The next project was very quick and really easy. I've got a Jabiru 3300 in the 750 and it has 2 NACA ducts on the left side of the cowl (one for carb air and one for cabin heat). I've always plugged them to deter dirt-daubers from building mud nests in the ducts. I made some plugs long ago, but they never really fit well (foam was too stiff) and the foam seems to be hardening with age. So, got some very soft foam balls that are used for magic tricks, poked a rope through them, and secured them with a rubber grommet and heated the rope knot to melt it enough to keep it from unraveling. The rubber grommets spread the pressure so you're not as likely to yank the rope through the soft foam. Of course, a "Remove Before Flight" flag is mandatory to help prevent taking-off with the ducts plugged! These are totally conforming to the inlets and work great - not sure as to durability, but we'll see.
About the only thing left on my punch list is there is a pesky little draft which I think is coming under the windshield trim om the pilot's side, but all I think is needed there is another bead of sealant under the rubber trim. I'm also thinking of installing some tie-downs in the baggage compartment, but that needs to wait for warmer weather (there goes that procrastination again!).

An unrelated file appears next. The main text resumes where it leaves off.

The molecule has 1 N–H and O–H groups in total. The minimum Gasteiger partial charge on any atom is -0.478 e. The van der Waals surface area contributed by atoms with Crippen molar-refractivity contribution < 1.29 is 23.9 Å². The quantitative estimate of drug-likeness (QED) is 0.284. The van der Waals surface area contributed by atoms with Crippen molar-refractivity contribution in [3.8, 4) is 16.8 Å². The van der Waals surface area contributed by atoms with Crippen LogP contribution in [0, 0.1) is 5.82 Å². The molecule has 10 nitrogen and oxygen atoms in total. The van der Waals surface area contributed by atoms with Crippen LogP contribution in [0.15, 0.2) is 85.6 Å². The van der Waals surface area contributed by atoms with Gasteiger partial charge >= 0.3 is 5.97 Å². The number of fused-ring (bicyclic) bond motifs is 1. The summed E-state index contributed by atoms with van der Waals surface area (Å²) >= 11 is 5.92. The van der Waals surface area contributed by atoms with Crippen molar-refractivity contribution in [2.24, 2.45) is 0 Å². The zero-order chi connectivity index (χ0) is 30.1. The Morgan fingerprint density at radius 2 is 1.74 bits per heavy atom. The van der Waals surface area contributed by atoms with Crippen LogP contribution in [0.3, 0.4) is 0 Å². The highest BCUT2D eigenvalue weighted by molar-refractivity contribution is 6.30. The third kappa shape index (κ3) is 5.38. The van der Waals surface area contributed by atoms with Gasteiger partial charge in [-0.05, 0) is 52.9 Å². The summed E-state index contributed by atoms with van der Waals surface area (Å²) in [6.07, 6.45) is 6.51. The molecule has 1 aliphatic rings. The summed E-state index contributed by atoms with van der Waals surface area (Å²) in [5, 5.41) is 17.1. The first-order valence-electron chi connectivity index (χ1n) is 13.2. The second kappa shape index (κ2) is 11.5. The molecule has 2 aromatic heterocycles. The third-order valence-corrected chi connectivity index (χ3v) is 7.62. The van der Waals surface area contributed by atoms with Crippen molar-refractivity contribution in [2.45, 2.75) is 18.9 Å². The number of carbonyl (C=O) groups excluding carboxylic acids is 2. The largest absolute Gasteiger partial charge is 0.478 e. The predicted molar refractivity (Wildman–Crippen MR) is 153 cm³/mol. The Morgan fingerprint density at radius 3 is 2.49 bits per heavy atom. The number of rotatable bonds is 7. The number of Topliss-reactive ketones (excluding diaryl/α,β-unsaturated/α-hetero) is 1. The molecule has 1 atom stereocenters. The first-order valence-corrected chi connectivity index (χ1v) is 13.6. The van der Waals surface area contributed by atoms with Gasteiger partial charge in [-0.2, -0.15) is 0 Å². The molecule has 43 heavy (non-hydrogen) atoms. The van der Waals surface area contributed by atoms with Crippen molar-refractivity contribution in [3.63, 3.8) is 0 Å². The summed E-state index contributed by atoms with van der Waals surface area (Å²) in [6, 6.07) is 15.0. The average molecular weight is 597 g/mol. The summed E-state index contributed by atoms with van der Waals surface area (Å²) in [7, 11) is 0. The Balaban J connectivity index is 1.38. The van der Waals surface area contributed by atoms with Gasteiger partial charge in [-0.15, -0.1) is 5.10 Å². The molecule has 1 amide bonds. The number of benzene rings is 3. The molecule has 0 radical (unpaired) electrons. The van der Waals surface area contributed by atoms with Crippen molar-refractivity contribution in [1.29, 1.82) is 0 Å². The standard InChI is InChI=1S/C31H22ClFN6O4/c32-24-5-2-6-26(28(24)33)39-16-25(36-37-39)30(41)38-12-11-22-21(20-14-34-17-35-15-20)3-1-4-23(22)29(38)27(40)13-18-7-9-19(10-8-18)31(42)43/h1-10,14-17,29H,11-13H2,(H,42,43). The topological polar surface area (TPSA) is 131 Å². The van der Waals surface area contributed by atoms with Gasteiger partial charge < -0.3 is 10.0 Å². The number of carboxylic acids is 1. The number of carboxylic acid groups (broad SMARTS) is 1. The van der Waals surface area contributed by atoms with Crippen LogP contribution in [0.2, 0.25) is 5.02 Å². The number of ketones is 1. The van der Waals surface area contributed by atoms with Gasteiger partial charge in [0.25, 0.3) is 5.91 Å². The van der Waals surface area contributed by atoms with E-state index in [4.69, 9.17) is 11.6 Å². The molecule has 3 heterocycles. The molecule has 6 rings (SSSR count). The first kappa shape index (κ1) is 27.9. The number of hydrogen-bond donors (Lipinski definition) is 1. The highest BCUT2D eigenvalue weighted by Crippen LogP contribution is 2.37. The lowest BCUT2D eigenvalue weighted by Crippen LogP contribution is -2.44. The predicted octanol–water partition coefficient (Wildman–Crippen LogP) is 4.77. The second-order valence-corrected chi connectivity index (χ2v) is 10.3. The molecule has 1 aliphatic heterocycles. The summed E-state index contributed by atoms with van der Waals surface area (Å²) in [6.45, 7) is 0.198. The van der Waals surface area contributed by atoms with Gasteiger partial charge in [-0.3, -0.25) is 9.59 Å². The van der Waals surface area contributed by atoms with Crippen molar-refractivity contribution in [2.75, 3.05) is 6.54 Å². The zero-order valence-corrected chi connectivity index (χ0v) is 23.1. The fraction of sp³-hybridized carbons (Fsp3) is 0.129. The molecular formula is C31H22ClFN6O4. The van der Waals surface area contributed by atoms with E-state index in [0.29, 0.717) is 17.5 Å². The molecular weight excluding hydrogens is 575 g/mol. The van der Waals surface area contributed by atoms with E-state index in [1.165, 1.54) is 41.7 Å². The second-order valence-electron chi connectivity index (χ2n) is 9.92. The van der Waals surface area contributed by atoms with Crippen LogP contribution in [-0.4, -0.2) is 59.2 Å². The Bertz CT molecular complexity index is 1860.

How about you - what minor mods or fixes have you been putting off or recently did? Hmmm?
Nicely done! I’m glad to have inspired something! I’ve got a few more mods I’m working on……. I’ll post when I’ve got completed work to show.
After the first oil change on my Gen 4 Jabiru I thing a quick drain oil valve is next on the list. I should probably also make some plugs for those NACA Ducts before spring.
This time of year when the weekend weather won’t permit flying I often pull the cowlings and look around for either something to tweak that I’d spotted on a preflight and intended to address at the next annual, or for something I may have overlooked. There’s always something that deserves attention or could be improved.
I did get around to running a bead of sealant under the windshield trim and it did cut down on the draft on the pilot's side. There was still some cold draft coming from the lower front of the door, seemed primarily between the lower corner and the secondary latch I had installed to snug the door against the weather strip and prevent the door from catching air and blowing off - a problem that has sometimes occurred with the fiberglass-framed doors (My STOL 750 is an edition 1 with the fiberglass doors). What I think is happening is that the lower-forward fiberglass flange that overlaps the door opening is bowed slightly outward below the secondary latch and catching high-pressure air:
I think there's enough pressure from this leak that it overcomes the soft, bulb-type weather strip. So, I made a diverter or fairing to direct the air up and over the door flange where it protrudes. I had some 0.025 L angle that I opened-up the angle from 90 to more like 140 degrees and, after trimming and paint, affixed it with 3M VHB tape:
Hopefully this will fix the remainder of the air leak and even if it doesn't, it completes the trim where there used to be a gap at the bottom of the side of the windshield! Although the VHB already seems to have a good bond, I'm going to let it cure some more and then try a test flight the next decent weather we get!